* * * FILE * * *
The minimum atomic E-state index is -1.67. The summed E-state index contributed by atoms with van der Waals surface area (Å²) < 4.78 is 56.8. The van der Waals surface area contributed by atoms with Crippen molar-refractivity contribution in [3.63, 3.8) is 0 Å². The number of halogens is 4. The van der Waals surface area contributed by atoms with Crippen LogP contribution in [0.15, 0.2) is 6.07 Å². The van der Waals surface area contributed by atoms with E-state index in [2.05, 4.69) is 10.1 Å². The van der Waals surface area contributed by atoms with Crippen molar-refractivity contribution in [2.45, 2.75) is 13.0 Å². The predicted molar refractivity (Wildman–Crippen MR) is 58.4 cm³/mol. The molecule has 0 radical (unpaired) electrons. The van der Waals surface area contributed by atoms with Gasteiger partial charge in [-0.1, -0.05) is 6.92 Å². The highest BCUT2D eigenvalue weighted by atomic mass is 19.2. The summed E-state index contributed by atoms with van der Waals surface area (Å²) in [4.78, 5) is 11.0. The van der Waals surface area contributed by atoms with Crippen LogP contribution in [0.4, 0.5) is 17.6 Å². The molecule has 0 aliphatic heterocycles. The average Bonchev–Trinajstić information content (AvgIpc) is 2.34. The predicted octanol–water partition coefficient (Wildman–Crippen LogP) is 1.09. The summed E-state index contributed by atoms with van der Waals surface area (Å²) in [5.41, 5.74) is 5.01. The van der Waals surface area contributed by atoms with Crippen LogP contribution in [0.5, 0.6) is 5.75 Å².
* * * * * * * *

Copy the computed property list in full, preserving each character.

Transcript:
The minimum atomic E-state index is -1.67. The summed E-state index contributed by atoms with van der Waals surface area (Å²) < 4.78 is 56.8. The van der Waals surface area contributed by atoms with Crippen molar-refractivity contribution in [3.63, 3.8) is 0 Å². The number of halogens is 4. The van der Waals surface area contributed by atoms with Crippen LogP contribution in [0.15, 0.2) is 6.07 Å². The van der Waals surface area contributed by atoms with E-state index in [2.05, 4.69) is 10.1 Å². The van der Waals surface area contributed by atoms with Crippen molar-refractivity contribution in [2.45, 2.75) is 13.0 Å². The predicted molar refractivity (Wildman–Crippen MR) is 58.4 cm³/mol. The molecule has 0 radical (unpaired) electrons. The van der Waals surface area contributed by atoms with Gasteiger partial charge in [-0.1, -0.05) is 6.92 Å². The highest BCUT2D eigenvalue weighted by atomic mass is 19.2. The summed E-state index contributed by atoms with van der Waals surface area (Å²) in [4.78, 5) is 11.0. The van der Waals surface area contributed by atoms with Crippen LogP contribution in [0.4, 0.5) is 17.6 Å². The molecule has 0 aliphatic heterocycles. The average Bonchev–Trinajstić information content (AvgIpc) is 2.34. The predicted octanol–water partition coefficient (Wildman–Crippen LogP) is 1.09. The summed E-state index contributed by atoms with van der Waals surface area (Å²) in [5.41, 5.74) is 5.01. The van der Waals surface area contributed by atoms with Crippen LogP contribution in [0.5, 0.6) is 5.75 Å².